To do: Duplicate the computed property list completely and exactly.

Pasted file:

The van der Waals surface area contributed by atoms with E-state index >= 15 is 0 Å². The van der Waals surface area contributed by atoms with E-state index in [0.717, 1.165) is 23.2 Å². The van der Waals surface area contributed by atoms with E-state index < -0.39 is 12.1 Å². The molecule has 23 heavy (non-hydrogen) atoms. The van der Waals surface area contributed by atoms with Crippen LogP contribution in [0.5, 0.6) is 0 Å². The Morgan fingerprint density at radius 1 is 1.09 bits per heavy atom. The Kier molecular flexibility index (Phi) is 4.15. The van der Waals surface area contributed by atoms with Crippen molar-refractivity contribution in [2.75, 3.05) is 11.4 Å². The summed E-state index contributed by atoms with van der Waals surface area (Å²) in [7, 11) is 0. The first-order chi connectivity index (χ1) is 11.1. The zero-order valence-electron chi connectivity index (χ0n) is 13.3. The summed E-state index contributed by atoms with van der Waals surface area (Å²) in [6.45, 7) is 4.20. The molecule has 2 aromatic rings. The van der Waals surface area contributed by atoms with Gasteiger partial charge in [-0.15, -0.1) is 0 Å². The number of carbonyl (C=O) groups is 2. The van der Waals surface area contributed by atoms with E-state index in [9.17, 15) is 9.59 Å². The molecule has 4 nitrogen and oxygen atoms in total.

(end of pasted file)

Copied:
The van der Waals surface area contributed by atoms with E-state index >= 15 is 0 Å². The van der Waals surface area contributed by atoms with E-state index in [0.717, 1.165) is 23.2 Å². The van der Waals surface area contributed by atoms with E-state index < -0.39 is 12.1 Å². The molecule has 23 heavy (non-hydrogen) atoms. The van der Waals surface area contributed by atoms with Crippen LogP contribution in [0.5, 0.6) is 0 Å². The Morgan fingerprint density at radius 1 is 1.09 bits per heavy atom. The Kier molecular flexibility index (Phi) is 4.15. The van der Waals surface area contributed by atoms with Crippen molar-refractivity contribution in [2.75, 3.05) is 11.4 Å². The summed E-state index contributed by atoms with van der Waals surface area (Å²) in [7, 11) is 0. The first-order chi connectivity index (χ1) is 11.1. The zero-order valence-electron chi connectivity index (χ0n) is 13.3. The summed E-state index contributed by atoms with van der Waals surface area (Å²) in [6.45, 7) is 4.20. The molecule has 2 aromatic rings. The van der Waals surface area contributed by atoms with Gasteiger partial charge in [-0.15, -0.1) is 0 Å². The number of carbonyl (C=O) groups is 2. The van der Waals surface area contributed by atoms with E-state index in [9.17, 15) is 9.59 Å². The molecule has 4 nitrogen and oxygen atoms in total.